In Your Words 10: Catersource Conference Review

Earlier this week, the annual four-day Catersource Conference took place in Las Vegas, where thousands of attendees, chefs and other industry professionals came together to share their ideas.

In order to drum up buzz about the popular conference, Catersource implemented a sound IMC strategy that included a heavy focus on social media before, during after the event. The purpose of this post is to discuss and critique how effective Catersource’s IMC strategy was at this year’s event.

*Please note that this post is for educational purposes only.

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Starting with the Catersource website, the site is easy to navigate and full of useful information on all aspects of the annual event. Drop-down menus provide links to various resources, including info for registration, hotels, mobile apps and the schedule of events. They also published a detailed guide that provided a holistic outlook on every aspect of the event.

From there, you can find links to all of Catersource’s social media outets: Facebook, Twitter, Instagram, Google+, Pinterest and YouTube. From that perspective, Catersource is obviously doing an excellent job maintaining active accounts across multiple social media platforms.

Prior to the event, Catersource consistently posted about one piece of content per day on Facebook, often using call-to-action posts such as this:

Hotel

Another example of pre-event marketing on social media was on Twitter, where Catersource was extremely active. In the days leading up to the event opening (March 8), Catersource tweeted at least once per day, though there was a significant increase in Twitter activity during the event. Here’s an example of a pre-event Tweet showcasing a call-to-action post that also utilized a link to a news release.
Tweet

Interestingly, Catersource was not very active on Instagram or YouTube prior to the event. Before this March 4 Instagram post, Catersource’s last post was on Dec. 23. The YouTube channel is rarely updated, and there still hasn’t been any videos uploaded from this week’s conference.

From an outsider’s perspective, it’s clear Catersource utilized three main social media channels effectively and actively during this week’s conference: Facebook, Twitter and Instagram. During the days of the event, there were about 15-20 Tweets per day—a huge uptick from pre-event activity.

However, the account has just over 3,700 followers, and there were only a few re-tweets or favorites.

On Facebook, there were eight posts during the event, though none occurred on the final day. I found that to be a little surprising, along with the fact that the page didn’t even have 6,000 likes. For such a well-known event, you would think the marketing team would have done a better job in gaining a larger following and posting more often.

One avenue that was clearly a focus was Instagram. Like I mentioned, Catersource’s account was barely active prior to the event. Catersource posted 10 photos on March 8, eight on March 9, 19 on March 10 and 13 on the final day. That significant increase in Instagram activity was a highlight that stood out to me. And considering the event is based around food, that makes a ton of sense since this is such a visual area. To me, the whole concept of “we eat with our eyes” fits and may have been a reason why Catersource made such a strong emphasis on utilizing Instagram in its IMC approach at this year’s conference. In those posts, Catersource often highlighted important speakers and sponsors like this:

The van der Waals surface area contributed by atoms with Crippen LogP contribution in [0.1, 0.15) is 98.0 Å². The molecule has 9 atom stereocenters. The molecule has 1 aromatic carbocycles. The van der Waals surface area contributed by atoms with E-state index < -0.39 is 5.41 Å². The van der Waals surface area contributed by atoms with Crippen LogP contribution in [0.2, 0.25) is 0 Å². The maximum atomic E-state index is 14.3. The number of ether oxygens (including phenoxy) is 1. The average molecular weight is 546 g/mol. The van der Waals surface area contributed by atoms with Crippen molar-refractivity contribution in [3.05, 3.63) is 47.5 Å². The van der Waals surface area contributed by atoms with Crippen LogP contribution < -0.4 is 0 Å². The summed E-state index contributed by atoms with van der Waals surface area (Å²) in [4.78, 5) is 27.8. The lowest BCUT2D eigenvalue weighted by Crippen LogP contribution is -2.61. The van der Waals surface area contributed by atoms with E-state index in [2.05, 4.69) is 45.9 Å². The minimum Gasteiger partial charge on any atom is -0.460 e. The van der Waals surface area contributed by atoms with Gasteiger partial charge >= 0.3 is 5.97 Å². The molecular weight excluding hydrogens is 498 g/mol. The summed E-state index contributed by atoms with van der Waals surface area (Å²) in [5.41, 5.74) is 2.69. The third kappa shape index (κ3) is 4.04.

Lisa Dupar

sponsors

Though Catersource was very active in terms of posting content and using hashtags on both Twitter and Instagram, the response wasn’t terribly effective. With just over 1,400 Instagram Followers, most posts received between 10-25 likes, which certainly isn’t a great number.

The only consistent hashtag that could be seen across the three main social media platforms was #CSES2015. Perhaps more hashtags for sponsors and other key speakers could have been utilized to help in terms of promotion, especially on Instagram and Twitter.

From an overall outlook, it seems like Catersource did a solid job using an IMC approach that incorporated the three main social media outlets effectively. As we’ve learned, it’s important to create fresh content for your audience, and they certainly hit on that level. However, the level of response wasn’t particularly encouraging across most platforms, and the lack of hashtags could have played a role.

As a whole, the event did maintain a consistent brand that emphasized a clean, sophisticated look that focused on the speakers, contests and exhibitors who made the conference a success. In the future, Catersource may want to round out its IMC approach with more videos. It seemed concerning that the YouTube channel hasn’t been updated in several months. An event like this would seem to lend itself to having taped interviews and featured videos on sponsors, contests and speakers. This is definitely one area that was lacking that should be improved in the future.

 

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